Own-source revenue: a non-government source of revenue for aboriginal communities
Given Prime Minister Trudeau’s vows of a renewed nation-to-nation relationship with Canada’s indigenous peoples, aboriginal issues will likely be a key element in the upcoming federal budget.
Indigenous and Northern Affairs Canada (INAC) recorded more than $7.9 billion spent in 2013/14, and many are calling for an increase in spending. However, it’s important to remember that government transfers are not the only way for aboriginal communities to generate revenue. In addition to federal government transfers, which has risen more than 800 per cent over the past six decades, all First Nation communities have the ability to generate own-source revenue (natural resource revenue, casino revenue, user fees for services, etc.). And many are doing so in large amounts.
For the first time, the public is able to see how these communities are raising their own-source revenue due to the introduction of the First Nations Financial Transparency Act (FNFTA). Signed into law in 2013, the FNFTA requires all bands to make their audited financial statements and salaries public.
Using data collected from 539 First Nations audited financial statements, a recent Fraser Institute study found that in 2013/14 alone, First Nations communities generated more than $3.3 billion in own-source revenue.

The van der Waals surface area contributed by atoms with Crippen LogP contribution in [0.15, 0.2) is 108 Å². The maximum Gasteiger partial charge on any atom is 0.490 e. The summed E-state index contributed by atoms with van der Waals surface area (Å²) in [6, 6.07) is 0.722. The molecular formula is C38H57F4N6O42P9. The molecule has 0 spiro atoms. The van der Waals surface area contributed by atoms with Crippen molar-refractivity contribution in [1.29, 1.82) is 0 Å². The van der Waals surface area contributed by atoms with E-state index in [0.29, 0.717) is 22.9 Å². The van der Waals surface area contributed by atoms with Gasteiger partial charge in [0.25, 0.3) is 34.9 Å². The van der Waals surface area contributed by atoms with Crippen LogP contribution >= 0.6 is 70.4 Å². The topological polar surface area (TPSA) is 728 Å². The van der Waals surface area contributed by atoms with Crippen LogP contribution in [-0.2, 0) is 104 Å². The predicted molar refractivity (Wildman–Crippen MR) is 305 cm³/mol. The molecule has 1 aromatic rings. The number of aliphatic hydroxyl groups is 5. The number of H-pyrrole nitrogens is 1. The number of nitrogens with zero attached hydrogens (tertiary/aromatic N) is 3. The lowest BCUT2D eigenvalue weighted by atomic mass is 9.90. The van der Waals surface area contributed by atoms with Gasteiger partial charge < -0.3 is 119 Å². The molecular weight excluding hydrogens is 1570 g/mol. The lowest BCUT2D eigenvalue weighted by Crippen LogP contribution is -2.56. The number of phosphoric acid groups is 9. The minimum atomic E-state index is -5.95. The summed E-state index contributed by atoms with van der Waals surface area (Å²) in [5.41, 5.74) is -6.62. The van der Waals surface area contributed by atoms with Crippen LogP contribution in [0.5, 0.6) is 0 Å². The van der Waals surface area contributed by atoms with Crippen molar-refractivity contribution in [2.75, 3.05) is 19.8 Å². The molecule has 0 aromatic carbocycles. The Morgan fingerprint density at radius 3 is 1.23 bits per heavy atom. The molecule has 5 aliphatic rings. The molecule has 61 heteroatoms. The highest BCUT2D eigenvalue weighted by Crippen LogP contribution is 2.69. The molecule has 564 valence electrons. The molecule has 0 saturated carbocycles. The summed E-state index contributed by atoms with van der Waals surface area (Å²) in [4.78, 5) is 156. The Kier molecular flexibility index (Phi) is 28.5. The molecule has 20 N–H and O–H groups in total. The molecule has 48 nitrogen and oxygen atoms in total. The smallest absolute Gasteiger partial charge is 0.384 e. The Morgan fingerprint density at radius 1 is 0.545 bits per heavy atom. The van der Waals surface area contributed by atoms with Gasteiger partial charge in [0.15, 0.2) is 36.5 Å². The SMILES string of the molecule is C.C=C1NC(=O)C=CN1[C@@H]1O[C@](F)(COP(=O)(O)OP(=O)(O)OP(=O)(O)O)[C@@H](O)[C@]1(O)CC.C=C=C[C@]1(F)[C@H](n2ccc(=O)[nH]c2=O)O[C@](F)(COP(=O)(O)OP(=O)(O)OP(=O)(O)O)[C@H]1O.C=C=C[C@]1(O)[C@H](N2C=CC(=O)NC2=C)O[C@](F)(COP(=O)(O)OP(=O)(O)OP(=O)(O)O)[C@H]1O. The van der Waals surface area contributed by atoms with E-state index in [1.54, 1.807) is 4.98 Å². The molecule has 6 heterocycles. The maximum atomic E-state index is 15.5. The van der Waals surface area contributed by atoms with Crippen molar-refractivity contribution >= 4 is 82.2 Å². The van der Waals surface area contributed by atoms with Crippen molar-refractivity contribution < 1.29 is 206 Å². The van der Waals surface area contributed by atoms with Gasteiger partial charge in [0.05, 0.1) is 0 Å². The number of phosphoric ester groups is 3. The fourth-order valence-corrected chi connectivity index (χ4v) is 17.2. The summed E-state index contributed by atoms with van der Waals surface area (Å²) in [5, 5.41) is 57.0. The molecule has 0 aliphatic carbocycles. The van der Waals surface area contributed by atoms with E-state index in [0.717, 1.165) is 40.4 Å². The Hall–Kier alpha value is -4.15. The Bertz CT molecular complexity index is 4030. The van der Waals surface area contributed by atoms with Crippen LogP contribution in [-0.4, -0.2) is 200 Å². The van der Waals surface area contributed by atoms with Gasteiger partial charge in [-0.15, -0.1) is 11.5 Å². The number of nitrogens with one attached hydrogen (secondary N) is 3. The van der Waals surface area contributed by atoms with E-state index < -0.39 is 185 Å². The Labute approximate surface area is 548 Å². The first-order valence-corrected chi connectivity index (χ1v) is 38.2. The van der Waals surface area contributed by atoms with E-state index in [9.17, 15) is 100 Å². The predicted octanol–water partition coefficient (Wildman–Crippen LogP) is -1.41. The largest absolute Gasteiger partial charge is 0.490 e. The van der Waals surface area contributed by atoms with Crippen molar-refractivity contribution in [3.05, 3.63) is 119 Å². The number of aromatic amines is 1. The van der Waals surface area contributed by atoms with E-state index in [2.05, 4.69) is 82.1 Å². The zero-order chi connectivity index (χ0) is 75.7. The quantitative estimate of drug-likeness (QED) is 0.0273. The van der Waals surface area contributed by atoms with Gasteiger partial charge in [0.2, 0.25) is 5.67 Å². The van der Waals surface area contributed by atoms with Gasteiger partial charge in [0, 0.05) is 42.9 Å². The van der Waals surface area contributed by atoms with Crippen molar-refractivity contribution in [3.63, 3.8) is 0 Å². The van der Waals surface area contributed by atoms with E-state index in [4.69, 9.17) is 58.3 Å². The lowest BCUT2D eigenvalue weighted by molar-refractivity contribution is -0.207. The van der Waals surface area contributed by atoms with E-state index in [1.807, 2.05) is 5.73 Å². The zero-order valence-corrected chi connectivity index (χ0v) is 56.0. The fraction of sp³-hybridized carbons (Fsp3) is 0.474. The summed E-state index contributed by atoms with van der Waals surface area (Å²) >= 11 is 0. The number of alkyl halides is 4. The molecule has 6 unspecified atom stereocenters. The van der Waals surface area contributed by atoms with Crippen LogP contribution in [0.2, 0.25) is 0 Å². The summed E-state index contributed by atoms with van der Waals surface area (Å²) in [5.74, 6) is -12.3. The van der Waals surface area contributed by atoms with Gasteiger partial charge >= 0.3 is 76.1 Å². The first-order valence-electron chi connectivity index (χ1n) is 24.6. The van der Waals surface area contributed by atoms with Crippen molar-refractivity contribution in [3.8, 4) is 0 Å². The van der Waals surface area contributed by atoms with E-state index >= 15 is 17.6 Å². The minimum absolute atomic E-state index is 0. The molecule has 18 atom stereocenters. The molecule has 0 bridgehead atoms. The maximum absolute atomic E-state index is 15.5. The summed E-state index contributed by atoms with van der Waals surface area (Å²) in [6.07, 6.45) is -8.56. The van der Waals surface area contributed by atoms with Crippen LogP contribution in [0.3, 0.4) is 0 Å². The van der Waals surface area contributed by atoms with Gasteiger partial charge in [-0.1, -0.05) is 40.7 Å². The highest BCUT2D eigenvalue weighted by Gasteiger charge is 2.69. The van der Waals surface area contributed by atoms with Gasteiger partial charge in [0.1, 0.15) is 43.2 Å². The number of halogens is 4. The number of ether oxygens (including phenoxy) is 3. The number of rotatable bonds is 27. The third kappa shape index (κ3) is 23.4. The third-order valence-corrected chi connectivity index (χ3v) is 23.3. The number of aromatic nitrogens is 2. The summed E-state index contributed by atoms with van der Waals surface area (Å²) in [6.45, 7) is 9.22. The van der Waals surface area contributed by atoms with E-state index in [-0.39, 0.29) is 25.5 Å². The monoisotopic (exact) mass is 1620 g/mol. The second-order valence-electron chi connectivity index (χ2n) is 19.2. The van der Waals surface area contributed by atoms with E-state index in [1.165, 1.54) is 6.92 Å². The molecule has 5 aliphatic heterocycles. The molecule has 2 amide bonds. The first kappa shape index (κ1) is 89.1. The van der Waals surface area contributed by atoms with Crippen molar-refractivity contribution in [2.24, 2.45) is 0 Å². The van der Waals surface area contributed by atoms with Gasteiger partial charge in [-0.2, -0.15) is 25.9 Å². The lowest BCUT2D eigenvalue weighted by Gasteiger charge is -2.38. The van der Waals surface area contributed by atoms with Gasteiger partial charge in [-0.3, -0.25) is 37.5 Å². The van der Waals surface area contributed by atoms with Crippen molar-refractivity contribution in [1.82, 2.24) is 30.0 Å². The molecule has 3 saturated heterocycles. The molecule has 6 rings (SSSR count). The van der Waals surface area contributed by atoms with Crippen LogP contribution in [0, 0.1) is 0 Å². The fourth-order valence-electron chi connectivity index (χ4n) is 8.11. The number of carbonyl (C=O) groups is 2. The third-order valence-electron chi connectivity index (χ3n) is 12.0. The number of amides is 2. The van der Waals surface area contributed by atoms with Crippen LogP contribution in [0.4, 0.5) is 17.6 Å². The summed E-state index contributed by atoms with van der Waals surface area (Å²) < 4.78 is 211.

In fact, Tsuu T’ina Nation (southwest of Calgary), which recently honoured Prime Minister Trudeau with a headdress, generated the most own-source revenue—$113,068,892 in 2013/14. For Yale First Nation in southern British Columbia, their own-source revenue translated to more than $45,000 per member in 2013/14.
Natural resource revenue makes up a considerable share of own-source revenue for some communities. For example, in 2013/14, 188 communities reported having some type of natural resource-based income. Frog Lake First Nation (east of Edmonton) generated more than $45 million in natural resource revenue in one fiscal year, amounting to $14,000 per Frog Lake resident. With total revenue of approximately $61.5 million, almost three quarters of the community’s income came from natural resource revenue.
These communities, with their relatively large shares of own-source revenue, can serve as examples for other First Nations across Canada.
Top 10 Own-Source Revenue (OSR) Generating Communities (2013/14)
Tsuu T'ina Nation (AB)
Fort McKay First Nation (AB)
Saint Mary's (NB)
Frog Lake (AB)
Enoch Cree Nation #440 (AB)
Chippewas of Rama First Nation (ON)
Top 10 Natural Resource-Revenue Generating Communities (2013/14)
Natural Resource Revenue
Frog Lake (AB)
Lax Kw'alaams (BC)
Moose Cree First Nation (ON)
Innu Takuaikan Uashat Mak Mani-Utenam (QC)
Tataskweyak Cree Nation (MB)
Yale First Nation (BC)